Putting the Garden To Bed

Last week I mentioned “Putting the Garden to Bed.”   As with so many things in gardening, this too has changed considerably, even over the years that I’ve been doing it and speaking about it.

Unfortunately, in many neighborhoods, this information hasn’t filtered down to folks–or to the lawn care companies.  But our neighbors to the west in New York state have taken on a new initiative with respect to leaves called “Love “Em & Leave “Em” or “Leave Leaves Alone” that keeps leaves out of landfills and municipal yards and saves towns tens of thousands in manpower because the leaves are not picked up curbside.  Even better, because the leaves are “mulched in place” on the homeowner’s property, fossil fuel (the $4.00+ gallon gasoline or diesel) is saved by not driving those trucks to get the leaves.  It’s already the law in Scarsdale and Irvington NY and it’s suggested practice in all of Westchester County, NY,  Ohio, and the Bay area of California.

It’s certainly not a carbon neutral program: the homeowner or landscape company still will most likely be using gasoline to mulch the leaves.  But it’s a far better program for the Earth and the individual yard because mulching the leaves on the lawn–or mulching them in the bagging part of the lawnmower and spreading them in the garden beds–will help improve soil fertility without any extra work on the homeowner’s part (other than running the mower, which one would most likely do this time of year anyway).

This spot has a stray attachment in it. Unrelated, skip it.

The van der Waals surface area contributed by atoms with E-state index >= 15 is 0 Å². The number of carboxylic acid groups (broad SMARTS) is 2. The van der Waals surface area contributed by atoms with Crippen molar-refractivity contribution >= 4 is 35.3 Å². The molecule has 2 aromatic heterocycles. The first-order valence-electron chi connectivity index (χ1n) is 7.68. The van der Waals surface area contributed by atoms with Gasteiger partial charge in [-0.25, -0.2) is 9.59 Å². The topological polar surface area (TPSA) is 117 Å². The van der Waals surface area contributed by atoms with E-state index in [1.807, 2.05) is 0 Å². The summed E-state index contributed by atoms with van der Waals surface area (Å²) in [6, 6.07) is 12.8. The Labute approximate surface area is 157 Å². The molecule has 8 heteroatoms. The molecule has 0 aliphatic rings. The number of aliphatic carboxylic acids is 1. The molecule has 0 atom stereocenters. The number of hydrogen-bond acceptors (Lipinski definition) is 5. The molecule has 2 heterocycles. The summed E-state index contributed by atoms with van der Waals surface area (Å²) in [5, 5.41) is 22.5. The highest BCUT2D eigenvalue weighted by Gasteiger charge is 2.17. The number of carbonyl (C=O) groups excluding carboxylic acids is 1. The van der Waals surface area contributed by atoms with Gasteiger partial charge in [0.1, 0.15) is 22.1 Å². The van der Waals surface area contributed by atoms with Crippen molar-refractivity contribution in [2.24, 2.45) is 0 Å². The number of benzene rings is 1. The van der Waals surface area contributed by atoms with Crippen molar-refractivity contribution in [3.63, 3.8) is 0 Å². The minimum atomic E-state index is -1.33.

If one were not running a mower, one would be running a leaf blower (as far too many of my neighbors already are in the quest for perfection).

Other sustainable practices include

  • not cutting back ornamental grasses until springtime (but cutting off the tips, or seedheads so that they do not self-sow, if that has been a problem for you) so that they provide cover and shelter for the birds–and so that you can enjoy their beauty in winter
  • leaving stems of sturdy perennials standing throughout winter to provide structure and interest in the garden (but do not leave any diseased stems to over-winter)
  • leaving stems of perennials with seedheads like echinacea and rudbeckia standing to provide interest and to feed the birds
  • leave stems of wildflowers like woodland asters in place if you want them to self-sow
  • do not worry about winter protection for any hardy (shrub or floribunda) roses in zones 6 or higher.  Hybrid teas and grandifloras will still need winter protection and the base–but mulch with about a foot of new mulch only.  That way, it will be available to you for spring mulching
  • don’t cut back rose canes–it’s not necessary, and with our uneven winters, it may only promote new growth
  • prune in the spring, not in the fall for the same reason.  Prune early spring bloomers right after flowering.

Many of these practices are the exact opposite of what we’ve been doing for years–but with the crazy weather and 70 degree January days, this is the way to get the garden safely through the winter and to another spring to enjoy!

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